What causes more structural damage each year to housing, mold or termite infestation?
If you compared all insect infestation to mold structural damage you would find out that they actually work hand in hand to create damage around the home structure. They both thrive in moisture or high relative humidity environments. In fact molds actually break up the organic materials quicker which makes it easier for insects like carpenter ants and termites to do more damage. On the other hand, according to the New York Department of Health in order to reproduce, molds produce spores, which spread through air, water, or by insects. These spores act like seeds and can form new mold growth if the conditions are right.
Sometimes wood that has been dry rotted or water damaged are actually damaged because molds such as Aspergillus and Cladosporium have infested the rotted areas. Yes the water initially started the process but as we all know when moisture comes in contact with wood or other organic building materials the conditions becomes ripe for mold growth.
Surface Mold Verses Wood Rot
Why aren’t trees damaged by mold and rot? Then answer to this question can help you understand something important about mold. As mold begins to grow, it feeds on the sugars, starches, and other compounds in wood. Living wood protects itself from this kind of mold and rot damage with its bark. Bark is absent of the sugars and starches that mold eats, discouraging mold growth. When wood is cut and processed, it loses this natural layer of protection and opens the door for mold and rot growth. Surface mold is able only to consume the sugars and starches in the wood, which does not influence the strength of the wood. Wood rot is able to consume sugars and starches as well, but it’s also able to convert the structural polymers in wood fibers to food, which weakens the wood’s strength.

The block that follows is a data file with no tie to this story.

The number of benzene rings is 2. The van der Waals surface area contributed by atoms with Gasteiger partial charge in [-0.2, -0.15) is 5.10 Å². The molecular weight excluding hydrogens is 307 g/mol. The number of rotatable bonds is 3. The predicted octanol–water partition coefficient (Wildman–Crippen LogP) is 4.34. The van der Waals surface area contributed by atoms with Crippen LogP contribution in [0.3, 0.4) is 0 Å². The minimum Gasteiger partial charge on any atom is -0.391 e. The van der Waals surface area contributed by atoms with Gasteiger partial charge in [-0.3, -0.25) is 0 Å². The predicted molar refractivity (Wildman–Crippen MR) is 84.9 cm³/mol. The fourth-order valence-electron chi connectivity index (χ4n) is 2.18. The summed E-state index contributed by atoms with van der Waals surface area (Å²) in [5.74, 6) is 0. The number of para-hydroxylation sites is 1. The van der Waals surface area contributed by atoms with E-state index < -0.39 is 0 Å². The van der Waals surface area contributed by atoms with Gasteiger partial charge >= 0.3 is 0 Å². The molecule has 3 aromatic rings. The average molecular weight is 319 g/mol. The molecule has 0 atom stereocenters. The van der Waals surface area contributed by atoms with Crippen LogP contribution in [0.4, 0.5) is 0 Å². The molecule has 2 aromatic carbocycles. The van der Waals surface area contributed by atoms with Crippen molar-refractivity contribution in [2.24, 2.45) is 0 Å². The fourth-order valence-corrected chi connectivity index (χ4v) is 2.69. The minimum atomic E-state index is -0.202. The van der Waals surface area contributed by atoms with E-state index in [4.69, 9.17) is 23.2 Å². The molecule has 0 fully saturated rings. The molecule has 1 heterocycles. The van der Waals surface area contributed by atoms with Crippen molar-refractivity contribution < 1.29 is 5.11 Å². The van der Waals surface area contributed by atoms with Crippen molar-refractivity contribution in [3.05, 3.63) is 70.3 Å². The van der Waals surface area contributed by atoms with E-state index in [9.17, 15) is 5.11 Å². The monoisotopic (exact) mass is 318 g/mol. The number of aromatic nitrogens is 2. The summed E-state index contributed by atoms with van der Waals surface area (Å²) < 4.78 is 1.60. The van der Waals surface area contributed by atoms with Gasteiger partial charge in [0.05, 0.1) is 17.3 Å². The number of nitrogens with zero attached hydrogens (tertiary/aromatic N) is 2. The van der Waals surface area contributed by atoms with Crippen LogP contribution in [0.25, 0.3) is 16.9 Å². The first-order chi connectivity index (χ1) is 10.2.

According to the environmental protection agency molds gradually destroy whatever they grow on, so preventing mold growth also prevents damage to building materials and furnishings. If a mold and moisture problem goes unaddressed long enough, structural damage is likely to result. For example, if a roof is allowed to leak long enough, molds can weaken floors and walls by feeding on the wet wood.
The EPA also suggests that when mold is suspected of causing damage to the structural integrity of a building, a structural engineer or other professional with relevant expertise should be consulted.
Common moisture problems include:
• Leaking roofs.
• Leaking or condensing water pipes.
• Leaking fire-protection sprinkler systems.
• Gutters, and down spouts that direct water into or under a building.
• High humidity greater than 60 % relative humidity.
• Unvented combustion appliances such as clothes dryers
• Poor Landscaping grades towards the structure of the home.
Unseen moisture problems include:
• The inside of walls where pipes and wires are run are common sites of mold growth. Mold is frequently found on walls in cold corners behind furniture where condensation forms.
• Poorly draining condensate drain pains inside air handling units.
• Porous thermal or acoustic liners inside duct work.
• Roof materials above ceiling tiles.
• The back side of drywall paneling, and wallpaper.
• The underside of carpets and pads.
You may suspect mold, even if you can’t see it, if a building smells moldy. You may also suspect hidden mold if you know there has been a water problem in the building and its occupants are reporting health problems.
A mold expert should be consulted if you suspect hidden mold growth. Air sampling by a certified laboratory can in many cases show higher levels of mold spores in living areas.